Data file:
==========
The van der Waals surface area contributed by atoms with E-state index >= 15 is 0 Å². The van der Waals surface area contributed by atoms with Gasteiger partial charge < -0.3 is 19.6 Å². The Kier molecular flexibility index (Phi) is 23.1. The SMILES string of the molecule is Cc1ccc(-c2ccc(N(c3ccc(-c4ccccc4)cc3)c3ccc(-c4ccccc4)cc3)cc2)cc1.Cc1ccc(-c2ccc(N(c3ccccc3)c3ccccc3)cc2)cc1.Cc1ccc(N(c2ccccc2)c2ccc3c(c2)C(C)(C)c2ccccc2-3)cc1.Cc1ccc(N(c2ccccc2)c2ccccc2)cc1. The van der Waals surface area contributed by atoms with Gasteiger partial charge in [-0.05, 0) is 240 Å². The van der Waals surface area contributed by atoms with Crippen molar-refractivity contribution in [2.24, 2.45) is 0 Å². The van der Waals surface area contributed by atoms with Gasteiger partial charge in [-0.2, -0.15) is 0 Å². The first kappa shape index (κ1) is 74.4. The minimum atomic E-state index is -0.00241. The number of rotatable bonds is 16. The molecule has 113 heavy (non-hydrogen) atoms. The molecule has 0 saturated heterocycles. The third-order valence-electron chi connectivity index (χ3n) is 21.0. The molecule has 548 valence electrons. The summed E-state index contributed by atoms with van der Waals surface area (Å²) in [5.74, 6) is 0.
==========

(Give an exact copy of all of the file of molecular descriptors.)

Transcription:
The van der Waals surface area contributed by atoms with E-state index >= 15 is 0 Å². The van der Waals surface area contributed by atoms with Gasteiger partial charge < -0.3 is 19.6 Å². The Kier molecular flexibility index (Phi) is 23.1. The SMILES string of the molecule is Cc1ccc(-c2ccc(N(c3ccc(-c4ccccc4)cc3)c3ccc(-c4ccccc4)cc3)cc2)cc1.Cc1ccc(-c2ccc(N(c3ccccc3)c3ccccc3)cc2)cc1.Cc1ccc(N(c2ccccc2)c2ccc3c(c2)C(C)(C)c2ccccc2-3)cc1.Cc1ccc(N(c2ccccc2)c2ccccc2)cc1. The van der Waals surface area contributed by atoms with Gasteiger partial charge in [-0.05, 0) is 240 Å². The van der Waals surface area contributed by atoms with Crippen molar-refractivity contribution in [2.24, 2.45) is 0 Å². The van der Waals surface area contributed by atoms with Gasteiger partial charge in [-0.2, -0.15) is 0 Å². The first kappa shape index (κ1) is 74.4. The minimum atomic E-state index is -0.00241. The number of rotatable bonds is 16. The molecule has 113 heavy (non-hydrogen) atoms. The molecule has 0 saturated heterocycles. The third-order valence-electron chi connectivity index (χ3n) is 21.0. The molecule has 548 valence electrons. The summed E-state index contributed by atoms with van der Waals surface area (Å²) in [5.74, 6) is 0.